Not a Lexis Advance subscriber? Try it out for free.

Selland Pontiac-GMC, Inc. v. King

Court of Appeals of Minnesota

March 25, 1986

No. C7-85-1682


 [*491]  Buyer, Selland Pontiac-GMC, Inc., sued seller, George King, for breach of contract. After a one-day bench trial the court granted judgment for King. The trial court denied Selland's motion for a new trial and/or amended findings of fact and conclusions of law and entered judgment. Selland appeals. We affirm.


Selland contracted with King (doing business as King's Superior Bus Sales) to buy four school bus bodies. The oral agreement made in April, 1983, was reduced to a writing dated May 12, 1983. King was to supply the bodies, which would be built on top of chassis provided by Selland. The written agreement indicates that [**2]  the bodies would be manufactured by Superior Manufacturing, which was located in Morris, Manitoba. The written agreement contains no completion date. King was aware that Selland's customer needed the buses by late August for the start of the school year. The contract price was $ 47,660. The writing contained no escape clause excusing King's performance should his source of supply fail.

In reliance on the contract, Selland ordered four bus chassis from General Motors. They arrived at Superior's entry point in Pembina, North Dakota, in June and early July, 1983.

Superior went into receivership on July 7, 1983, and King learned of this on July 8. King informed Selland of the receivership on August 12. The parties do not agree on what happened afterwards. Selland claims that King assured Selland that the buses would be completed on time. King claims that Selland, fully advised of Superior's  [*492]  status, decided to wait and see if Superior would come out of receivership able to supply and install the bus bodies. The trial court found that "after receiving notice of the receivership, Selland acquiesced to the delay in production."

The bodies were never manufactured. The Superior [**3]  plant was operated by a new company from approximately late July to September or October. For some time after that, different individuals expressed interest in buying and operating the plant. Finally it was purchased, moved to Oklahoma, and it began production in 1985. Superior went out of business. In December, 1983, Selland's customer (Chief Auto Sales) cancelled their order. Selland sold the chassis at a loss.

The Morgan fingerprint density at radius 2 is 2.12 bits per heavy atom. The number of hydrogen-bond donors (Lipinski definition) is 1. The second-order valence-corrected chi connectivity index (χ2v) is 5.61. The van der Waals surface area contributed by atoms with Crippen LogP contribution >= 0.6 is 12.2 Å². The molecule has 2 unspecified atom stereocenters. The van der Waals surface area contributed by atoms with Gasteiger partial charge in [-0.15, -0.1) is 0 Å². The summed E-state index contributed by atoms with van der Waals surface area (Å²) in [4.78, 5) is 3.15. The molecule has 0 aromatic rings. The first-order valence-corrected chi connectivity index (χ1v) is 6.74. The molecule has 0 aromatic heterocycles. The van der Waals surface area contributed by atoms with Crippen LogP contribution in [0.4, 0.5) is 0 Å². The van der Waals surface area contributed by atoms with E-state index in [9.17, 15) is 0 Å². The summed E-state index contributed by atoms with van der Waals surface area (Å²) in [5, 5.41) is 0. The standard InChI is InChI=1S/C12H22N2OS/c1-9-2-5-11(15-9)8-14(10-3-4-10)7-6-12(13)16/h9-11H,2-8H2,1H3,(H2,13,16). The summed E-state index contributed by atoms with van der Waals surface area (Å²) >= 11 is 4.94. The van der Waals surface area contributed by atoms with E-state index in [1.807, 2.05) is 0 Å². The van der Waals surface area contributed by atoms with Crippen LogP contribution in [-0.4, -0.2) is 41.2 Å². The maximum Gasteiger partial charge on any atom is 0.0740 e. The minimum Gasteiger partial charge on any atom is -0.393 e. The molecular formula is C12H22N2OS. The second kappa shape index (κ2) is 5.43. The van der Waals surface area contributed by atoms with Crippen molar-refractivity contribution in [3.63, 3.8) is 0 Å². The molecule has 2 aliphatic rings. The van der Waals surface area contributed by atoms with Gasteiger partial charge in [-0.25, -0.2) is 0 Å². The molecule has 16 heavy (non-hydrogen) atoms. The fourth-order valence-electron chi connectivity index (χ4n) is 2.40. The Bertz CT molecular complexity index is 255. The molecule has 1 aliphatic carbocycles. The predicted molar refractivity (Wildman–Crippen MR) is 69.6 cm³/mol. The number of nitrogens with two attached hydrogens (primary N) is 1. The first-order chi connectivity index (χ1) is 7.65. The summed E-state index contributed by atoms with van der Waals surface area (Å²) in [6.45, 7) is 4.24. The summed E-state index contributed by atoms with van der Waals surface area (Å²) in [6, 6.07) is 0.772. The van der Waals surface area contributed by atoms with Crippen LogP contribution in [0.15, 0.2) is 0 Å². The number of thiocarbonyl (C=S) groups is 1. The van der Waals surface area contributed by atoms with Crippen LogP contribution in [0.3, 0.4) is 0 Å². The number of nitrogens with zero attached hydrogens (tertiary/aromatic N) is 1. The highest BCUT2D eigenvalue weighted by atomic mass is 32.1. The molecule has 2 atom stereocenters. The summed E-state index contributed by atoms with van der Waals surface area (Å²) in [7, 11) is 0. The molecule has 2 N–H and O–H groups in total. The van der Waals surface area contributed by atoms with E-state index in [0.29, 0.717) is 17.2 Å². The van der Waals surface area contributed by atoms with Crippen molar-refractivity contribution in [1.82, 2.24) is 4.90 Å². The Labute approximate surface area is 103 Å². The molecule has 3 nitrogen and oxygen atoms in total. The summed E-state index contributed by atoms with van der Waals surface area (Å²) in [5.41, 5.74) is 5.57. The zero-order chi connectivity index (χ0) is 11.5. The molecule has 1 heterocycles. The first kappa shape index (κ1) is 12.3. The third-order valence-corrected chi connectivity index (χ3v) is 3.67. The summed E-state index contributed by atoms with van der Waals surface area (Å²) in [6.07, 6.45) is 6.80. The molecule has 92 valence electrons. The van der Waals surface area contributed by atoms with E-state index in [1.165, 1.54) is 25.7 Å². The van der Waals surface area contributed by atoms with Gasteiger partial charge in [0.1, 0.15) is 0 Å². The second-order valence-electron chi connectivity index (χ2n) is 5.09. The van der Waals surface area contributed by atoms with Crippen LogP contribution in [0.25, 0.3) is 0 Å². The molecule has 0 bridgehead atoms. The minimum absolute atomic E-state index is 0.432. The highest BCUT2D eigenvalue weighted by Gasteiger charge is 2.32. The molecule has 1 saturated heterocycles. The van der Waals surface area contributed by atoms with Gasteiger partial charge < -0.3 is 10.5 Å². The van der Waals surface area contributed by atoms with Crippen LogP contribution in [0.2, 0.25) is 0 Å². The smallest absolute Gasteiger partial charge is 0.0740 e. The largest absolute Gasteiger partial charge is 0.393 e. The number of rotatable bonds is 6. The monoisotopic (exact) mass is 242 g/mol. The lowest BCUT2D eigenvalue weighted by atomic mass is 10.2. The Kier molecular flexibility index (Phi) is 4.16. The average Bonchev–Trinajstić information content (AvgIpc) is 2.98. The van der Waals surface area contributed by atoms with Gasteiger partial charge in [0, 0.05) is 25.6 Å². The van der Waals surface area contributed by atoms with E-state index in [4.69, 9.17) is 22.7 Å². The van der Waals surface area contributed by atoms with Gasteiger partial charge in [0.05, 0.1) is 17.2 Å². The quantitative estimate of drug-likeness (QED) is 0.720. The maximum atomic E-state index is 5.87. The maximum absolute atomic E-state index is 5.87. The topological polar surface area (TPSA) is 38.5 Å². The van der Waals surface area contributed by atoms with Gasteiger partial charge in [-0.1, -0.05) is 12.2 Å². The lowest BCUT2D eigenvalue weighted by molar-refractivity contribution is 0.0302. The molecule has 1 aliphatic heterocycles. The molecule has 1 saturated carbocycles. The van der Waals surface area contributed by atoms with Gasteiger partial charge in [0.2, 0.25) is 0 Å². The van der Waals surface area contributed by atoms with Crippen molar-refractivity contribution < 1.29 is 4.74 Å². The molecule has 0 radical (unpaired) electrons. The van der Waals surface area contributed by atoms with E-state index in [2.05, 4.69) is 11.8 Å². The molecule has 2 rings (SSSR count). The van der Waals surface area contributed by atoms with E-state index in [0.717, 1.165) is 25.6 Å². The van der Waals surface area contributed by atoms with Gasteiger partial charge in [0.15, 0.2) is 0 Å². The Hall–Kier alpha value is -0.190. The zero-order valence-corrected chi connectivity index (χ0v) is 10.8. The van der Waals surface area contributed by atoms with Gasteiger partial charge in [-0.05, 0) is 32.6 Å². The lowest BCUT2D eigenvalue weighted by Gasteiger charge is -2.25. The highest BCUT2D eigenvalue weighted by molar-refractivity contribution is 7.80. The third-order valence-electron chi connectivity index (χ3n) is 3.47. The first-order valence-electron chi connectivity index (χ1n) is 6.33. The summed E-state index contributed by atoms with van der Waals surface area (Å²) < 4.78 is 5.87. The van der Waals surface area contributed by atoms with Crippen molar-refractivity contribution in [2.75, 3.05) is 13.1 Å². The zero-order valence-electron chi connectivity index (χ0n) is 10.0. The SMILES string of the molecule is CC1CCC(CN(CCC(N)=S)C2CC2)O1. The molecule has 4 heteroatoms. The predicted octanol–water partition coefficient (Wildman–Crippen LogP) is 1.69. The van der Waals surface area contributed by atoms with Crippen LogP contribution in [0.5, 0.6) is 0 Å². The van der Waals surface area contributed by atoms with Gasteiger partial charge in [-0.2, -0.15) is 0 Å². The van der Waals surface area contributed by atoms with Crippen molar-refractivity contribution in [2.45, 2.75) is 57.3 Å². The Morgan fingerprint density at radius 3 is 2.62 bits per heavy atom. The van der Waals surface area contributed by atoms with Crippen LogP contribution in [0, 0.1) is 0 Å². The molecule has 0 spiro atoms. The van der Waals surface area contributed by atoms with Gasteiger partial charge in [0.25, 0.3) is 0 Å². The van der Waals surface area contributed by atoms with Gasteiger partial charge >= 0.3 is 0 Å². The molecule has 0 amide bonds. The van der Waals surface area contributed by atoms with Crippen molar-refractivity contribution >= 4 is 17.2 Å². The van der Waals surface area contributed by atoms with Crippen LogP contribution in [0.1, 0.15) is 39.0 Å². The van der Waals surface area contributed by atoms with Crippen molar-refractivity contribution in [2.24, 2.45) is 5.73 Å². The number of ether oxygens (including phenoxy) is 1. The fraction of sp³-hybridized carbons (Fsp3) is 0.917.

Read The Full CaseNot a Lexis Advance subscriber? Try it out for free.

Full case includes Shepard's, Headnotes, Legal Analytics from Lex Machina, and more.

384 N.W.2d 490 *; 1986 Minn. App. LEXIS 4143 **; 1 U.C.C. Rep. Serv. 2d (Callaghan) 463

Selland Pontiac--GMC, Inc., Appellant, v. George King, d.b.a. King's Superior Bus Sales, Respondent

Prior History:  [**1]   Appeal from the District Court, Clay County; Hon. Harlan L. Nelson, Judge.


nondelivery, notice, seller, bodies, trial court, manufactured, seasonable, trial court's finding, receivership, acquiesced, cancelled, buyer

Civil Procedure, Appeals, Standards of Review, Clearly Erroneous Review, Commercial Law (UCC), Standards of Performance & Liability, Performance, General Overview, Contracts Law, Breach, Excuse & Repudiation, Acceptance of Goods, Excuse From Performance, Performance Excused